These activities create vocal cord vibrations that can help calm your nervous system.

Chewing Gum

Chewing gum can stimulate salivation, which is part of the parasympathetic response.

When you’re relaxed, your saliva flows, aiding digestion.

Chewing gum or eating sour foods can help trigger this response.

Related: Affective Responsibility: Examples and Ways to Cultivate It

Physical Movement

Movement is essential for transitioning from a state of immobilization (hypoarousal) to activation and then to the parasympathetic response.

Dancing, running, yoga, or any form of exercise can help regulate your nervous system.

Even simple actions like shaking your arms or dancing to your favorite music can be beneficial.

Progressive Muscle Relaxation

This technique involves tensing and then relaxing different muscle groups in your body.

For example, gently tighten your shoulders, then release.

This sends a message to your brain to relax.

Human Connection

Human connection is a powerful way to activate the parasympathetic response.

Deep, long hugs, eye contact, and spending quality time with loved ones can all help.

Engaging in social activities and building strong relationships are crucial for your well-being.

Related: Why Do I Cry When I Talk About My Feelings? Top 4 Reasons

Mindful Eating

Eating can be a form of nervous system regulation.

Practice mindful eating by eating slowly, savoring your food, and enjoying meals with friends or family.

This helps send a message of safety to your body and mind.

Nature and Earthing

Spending time in nature or engaging in earthing (putting your bare feet on the earth) can help activate the parasympathetic response.

Even watching a nature documentary can be calming.

Meditative Practices

Meditation, mindfulness, and other meditative practices can help you focus on the present moment and activate the parasympathetic response.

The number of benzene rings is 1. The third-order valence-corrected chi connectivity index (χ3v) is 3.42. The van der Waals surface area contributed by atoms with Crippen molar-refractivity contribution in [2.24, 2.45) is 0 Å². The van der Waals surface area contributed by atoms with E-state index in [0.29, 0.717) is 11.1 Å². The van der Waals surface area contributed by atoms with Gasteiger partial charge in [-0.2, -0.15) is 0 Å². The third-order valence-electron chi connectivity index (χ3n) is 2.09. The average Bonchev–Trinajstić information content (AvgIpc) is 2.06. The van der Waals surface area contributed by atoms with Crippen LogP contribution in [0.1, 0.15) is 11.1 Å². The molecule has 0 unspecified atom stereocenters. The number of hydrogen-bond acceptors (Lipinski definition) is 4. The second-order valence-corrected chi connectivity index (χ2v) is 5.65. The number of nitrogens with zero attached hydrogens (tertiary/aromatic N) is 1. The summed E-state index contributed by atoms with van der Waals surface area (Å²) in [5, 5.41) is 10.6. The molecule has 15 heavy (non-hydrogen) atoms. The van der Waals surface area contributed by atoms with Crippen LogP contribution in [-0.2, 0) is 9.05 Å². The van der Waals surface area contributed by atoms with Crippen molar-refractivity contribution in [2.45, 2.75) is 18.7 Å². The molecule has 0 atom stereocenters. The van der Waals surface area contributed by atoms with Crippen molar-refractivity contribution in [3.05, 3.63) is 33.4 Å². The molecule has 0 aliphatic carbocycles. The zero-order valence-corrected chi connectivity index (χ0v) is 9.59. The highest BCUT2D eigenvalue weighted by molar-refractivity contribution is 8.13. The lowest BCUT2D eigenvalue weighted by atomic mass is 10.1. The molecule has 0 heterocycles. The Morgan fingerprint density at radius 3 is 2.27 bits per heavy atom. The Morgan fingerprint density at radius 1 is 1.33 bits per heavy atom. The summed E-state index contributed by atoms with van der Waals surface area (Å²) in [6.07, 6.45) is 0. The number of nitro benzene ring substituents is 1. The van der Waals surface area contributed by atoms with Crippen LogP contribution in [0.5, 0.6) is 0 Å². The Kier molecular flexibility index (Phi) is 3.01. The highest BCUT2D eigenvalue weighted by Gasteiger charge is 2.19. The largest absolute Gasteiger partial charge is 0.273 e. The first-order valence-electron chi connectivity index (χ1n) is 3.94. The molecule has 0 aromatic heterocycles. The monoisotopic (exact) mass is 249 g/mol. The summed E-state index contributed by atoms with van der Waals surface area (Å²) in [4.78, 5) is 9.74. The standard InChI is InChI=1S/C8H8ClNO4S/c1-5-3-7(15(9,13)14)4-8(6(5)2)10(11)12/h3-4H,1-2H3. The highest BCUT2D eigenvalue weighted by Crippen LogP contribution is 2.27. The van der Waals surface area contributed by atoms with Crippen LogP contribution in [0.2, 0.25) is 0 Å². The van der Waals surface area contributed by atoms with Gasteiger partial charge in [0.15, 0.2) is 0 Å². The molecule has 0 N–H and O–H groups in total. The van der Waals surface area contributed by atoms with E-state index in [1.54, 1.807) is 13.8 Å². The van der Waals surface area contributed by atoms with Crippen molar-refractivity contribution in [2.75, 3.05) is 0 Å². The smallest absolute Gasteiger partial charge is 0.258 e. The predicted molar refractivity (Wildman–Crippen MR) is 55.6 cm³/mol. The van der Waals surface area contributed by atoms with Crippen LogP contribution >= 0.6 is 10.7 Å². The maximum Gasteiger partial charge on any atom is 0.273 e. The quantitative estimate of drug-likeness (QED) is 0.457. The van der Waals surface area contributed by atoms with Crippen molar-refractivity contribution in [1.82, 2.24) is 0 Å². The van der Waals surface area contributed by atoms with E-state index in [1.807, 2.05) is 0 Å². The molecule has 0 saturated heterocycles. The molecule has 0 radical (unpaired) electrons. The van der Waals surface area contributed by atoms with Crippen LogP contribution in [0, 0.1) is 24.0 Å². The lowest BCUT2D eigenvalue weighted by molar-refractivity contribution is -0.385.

Regular practice can enhance your overall sense of calm and well-being.

Related: Best 11 Grounding Techniques For Dissociation

Warmth and Comfort

Warmth, such as a warm bath, a heated blanket, or a cozy environment, can help you relax.

Physical warmth often translates to emotional warmth and can promote relaxation.

Developing Routines

Establishing routines to distinguish between work time and relaxation time can help regulate your nervous system.

For example, changing clothes when you get home from work or removing work-related apps from your phone can create clear boundaries.

Stress Exposure with Support

Putting some stress on your body within a controlled environment, such as cold water exposure or sauna use, can help build resilience.

Always consult a medical professional before trying these techniques.

Related: How To Feel Safe In Your Body?

Coping Skills Worksheets


Our brains are designed to keep us alive, often at the expense of our happiness.

However, by understanding and actively working to balance our nervous system responses, we can foster a greater sense of calm and well-being.

By practicing these techniques to activate the parasympathetic response, you can strengthen your ability to relax, connect, and live a more balanced life.

By Hadiah

Hadiah is a counselor who is passionate about supporting individuals on their journey towards mental well-being. Hadiah not only writes insightful articles on various mental health topics but also creates engaging and practical mental health worksheets.